I was a very busy boy in my eleventh year of age in 1953. My job every Saturday morning, working in my father’s machine shop as an assistant to Roosevelt LeGreer, was now bringing me in one dollar each week, which Dad paid me with four quarters. I kept two of those quarters in my pocket to spend and saved the other two in a glass canning jar made by the Ball Company, with a brass colored metal threaded cap on top. I kept the jar in my bedroom on a shelf next to my bed. Every day I counted the quarters, so I knew exactly how much money I had. I decided then to only spend two quarters each week, one half of my income, and save the rest for what some people might call a rainy day. But in my case, I was thinking about saving for times like when the fish weren’t biting (see previous Essay No. 35). It is a habit I never broke and continue to this day. My Saturday afternoons were filled with Little League Baseball practice or games. My Sunday mornings were taken up with Bible study at First Baptist Church. Most Sunday afternoons were spent with my mother visiting my grandparents, aunts, uncles and numerous cousins in Boynton Beach. Therefore, between work, baseball and church, I wasn’t getting in much fishing anymore. I really missed it. So I started thinking about my weekly schedule and what I could do to get in more fishing time? Suddenly, an idea entered my eleven-year-old brain from somewhere, which my mother later said was the Devil. I could hide one of my fishing poles and some bait down by the Hillsboro Canal, about where the dock and boat ramp is today. After Sunday School, I could walk into the church, making sure my parents saw me, and then scoot out the back door before service started and run down about 100 yards to the canal where I’d hidden my fishing gear the night before. I could then fish for about an hour and then show up back at church about the time the service was getting over. My scheme worked the first week. It also worked the second week. However, by the third week the Holy Scripture prediction “be sure your sins will find you out” came true for me. I hooked and caught the largest catfish I had ever seen, even until today. It  was about 30 inches long and twenty-five pounds in weight. I fought him for about thirty minutes before I was able to slide him up on shore. I knew church was going to be over soon, so I ran the 200 yards or so to my house to get my wagon. I ran back with it and loaded the catfish in the wagon. I pulled the wagon with the fish as fast as I could through Pioneer Park to our house where the tennis courts are today. I left the catfish still breathing in the wagon in our backyard and ran east through the park again to the church.  Fortunately Reverend Rowe was long-winded that day, and I arrived back to church just as people were coming out. Mom was the first to spot me as I tried to stroll casually up to the church, breathing heavily. “Where were you during church, David?” she asked. I couldn’t lie to my mother so I just blurted it out, “Mom, you got to see this huge catfish I just caught!” She didn’t smile.  Neither did Dad. The ride home seemed to take forever. First out of the car, I ran to my wagon and pulled it with the catfish right up to the back door seeking approval. Dad didn’t even come out to look at it. Mother came out, took one look at it and said loudly, “David, that is a Devil fish! The Devil made you skip church and go fishing! Now take that fish and throw him back into the river!”  I did, and the catfish, still alive, slowly swam away. I never fished on Sunday morning again — even up unto today. David Eller, Publisher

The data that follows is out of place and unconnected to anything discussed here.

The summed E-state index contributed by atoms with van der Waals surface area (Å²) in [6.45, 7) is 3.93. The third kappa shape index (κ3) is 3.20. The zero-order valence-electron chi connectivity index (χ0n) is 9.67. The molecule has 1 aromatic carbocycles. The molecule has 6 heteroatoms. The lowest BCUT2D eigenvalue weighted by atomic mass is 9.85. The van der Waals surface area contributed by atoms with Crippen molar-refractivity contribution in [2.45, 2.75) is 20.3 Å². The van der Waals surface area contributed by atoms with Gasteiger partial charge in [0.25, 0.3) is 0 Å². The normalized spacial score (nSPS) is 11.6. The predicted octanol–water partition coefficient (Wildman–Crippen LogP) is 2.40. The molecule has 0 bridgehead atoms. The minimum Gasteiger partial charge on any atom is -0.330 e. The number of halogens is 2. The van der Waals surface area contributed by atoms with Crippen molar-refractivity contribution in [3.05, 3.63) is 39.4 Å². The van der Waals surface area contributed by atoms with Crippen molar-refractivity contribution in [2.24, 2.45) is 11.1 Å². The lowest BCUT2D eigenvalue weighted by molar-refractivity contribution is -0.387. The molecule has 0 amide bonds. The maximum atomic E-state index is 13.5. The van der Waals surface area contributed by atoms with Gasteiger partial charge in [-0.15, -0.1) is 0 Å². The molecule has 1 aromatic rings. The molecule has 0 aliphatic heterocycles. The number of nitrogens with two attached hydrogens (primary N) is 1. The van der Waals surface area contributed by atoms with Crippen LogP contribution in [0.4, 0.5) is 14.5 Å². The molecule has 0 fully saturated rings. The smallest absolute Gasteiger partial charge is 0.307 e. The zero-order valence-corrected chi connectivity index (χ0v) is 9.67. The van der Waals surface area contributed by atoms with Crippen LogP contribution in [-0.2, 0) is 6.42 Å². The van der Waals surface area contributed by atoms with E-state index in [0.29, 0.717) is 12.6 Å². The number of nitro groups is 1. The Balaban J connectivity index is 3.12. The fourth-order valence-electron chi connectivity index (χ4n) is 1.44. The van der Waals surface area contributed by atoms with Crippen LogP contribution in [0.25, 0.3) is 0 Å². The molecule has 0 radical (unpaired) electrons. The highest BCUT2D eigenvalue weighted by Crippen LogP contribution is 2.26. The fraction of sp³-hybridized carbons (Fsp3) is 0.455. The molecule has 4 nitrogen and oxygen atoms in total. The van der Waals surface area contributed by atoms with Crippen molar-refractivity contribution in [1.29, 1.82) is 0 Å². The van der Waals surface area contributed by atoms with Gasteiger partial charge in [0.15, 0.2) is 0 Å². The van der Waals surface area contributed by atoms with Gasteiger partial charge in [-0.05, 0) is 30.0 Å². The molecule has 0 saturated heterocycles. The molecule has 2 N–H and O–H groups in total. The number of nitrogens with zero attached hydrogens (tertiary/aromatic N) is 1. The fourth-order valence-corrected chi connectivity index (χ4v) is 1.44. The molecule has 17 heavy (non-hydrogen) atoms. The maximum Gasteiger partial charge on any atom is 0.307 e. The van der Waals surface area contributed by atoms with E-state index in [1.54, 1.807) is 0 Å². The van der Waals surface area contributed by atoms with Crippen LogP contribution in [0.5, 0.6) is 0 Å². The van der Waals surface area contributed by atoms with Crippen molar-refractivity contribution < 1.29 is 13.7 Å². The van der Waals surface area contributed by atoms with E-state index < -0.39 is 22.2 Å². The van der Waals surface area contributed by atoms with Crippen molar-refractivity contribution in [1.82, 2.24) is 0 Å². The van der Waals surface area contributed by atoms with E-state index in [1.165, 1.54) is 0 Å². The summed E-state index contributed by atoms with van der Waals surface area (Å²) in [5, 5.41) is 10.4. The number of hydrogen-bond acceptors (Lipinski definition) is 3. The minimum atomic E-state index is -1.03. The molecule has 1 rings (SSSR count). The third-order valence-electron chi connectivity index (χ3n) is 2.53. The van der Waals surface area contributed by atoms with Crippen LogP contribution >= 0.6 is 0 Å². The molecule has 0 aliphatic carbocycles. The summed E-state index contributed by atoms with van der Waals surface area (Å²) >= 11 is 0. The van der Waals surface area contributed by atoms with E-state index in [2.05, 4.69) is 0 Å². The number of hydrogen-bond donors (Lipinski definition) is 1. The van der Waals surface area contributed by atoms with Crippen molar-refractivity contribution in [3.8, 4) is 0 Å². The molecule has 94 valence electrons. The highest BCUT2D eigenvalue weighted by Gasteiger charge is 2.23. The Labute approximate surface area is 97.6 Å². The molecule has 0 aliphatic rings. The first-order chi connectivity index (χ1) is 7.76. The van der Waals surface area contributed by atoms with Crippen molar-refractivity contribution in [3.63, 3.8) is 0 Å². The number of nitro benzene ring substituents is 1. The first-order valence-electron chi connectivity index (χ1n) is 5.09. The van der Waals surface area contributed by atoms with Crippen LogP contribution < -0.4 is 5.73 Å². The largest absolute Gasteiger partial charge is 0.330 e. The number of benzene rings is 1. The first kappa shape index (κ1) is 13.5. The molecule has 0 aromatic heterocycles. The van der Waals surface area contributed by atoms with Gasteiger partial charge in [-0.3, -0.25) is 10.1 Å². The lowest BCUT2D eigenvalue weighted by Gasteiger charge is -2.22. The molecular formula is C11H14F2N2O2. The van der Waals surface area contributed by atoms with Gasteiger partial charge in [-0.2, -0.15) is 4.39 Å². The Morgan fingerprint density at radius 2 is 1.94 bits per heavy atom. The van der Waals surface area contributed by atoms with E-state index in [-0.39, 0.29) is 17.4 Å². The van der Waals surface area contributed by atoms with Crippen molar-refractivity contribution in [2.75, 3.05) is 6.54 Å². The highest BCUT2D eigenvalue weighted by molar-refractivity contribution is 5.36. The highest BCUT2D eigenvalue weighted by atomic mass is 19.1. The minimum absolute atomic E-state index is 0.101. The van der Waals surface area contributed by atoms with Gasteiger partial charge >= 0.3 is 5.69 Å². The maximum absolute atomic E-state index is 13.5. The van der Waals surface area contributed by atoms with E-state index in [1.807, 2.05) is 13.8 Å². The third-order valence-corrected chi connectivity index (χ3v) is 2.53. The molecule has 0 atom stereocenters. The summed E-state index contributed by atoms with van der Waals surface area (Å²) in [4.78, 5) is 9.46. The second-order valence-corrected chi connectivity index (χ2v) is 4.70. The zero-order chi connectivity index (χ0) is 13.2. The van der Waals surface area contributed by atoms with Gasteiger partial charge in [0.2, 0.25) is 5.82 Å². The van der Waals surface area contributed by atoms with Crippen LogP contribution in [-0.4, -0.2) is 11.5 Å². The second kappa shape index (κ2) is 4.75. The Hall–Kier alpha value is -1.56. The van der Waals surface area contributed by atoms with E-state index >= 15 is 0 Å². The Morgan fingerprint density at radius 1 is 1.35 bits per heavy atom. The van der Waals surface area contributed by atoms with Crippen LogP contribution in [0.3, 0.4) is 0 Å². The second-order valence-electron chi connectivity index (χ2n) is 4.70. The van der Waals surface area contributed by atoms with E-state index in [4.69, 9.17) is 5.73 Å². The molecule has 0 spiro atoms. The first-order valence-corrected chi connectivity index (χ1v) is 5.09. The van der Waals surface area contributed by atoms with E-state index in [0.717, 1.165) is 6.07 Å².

Historical Essay 35

Fired at age 10….so I go fishing

Published: 24 Jul 2008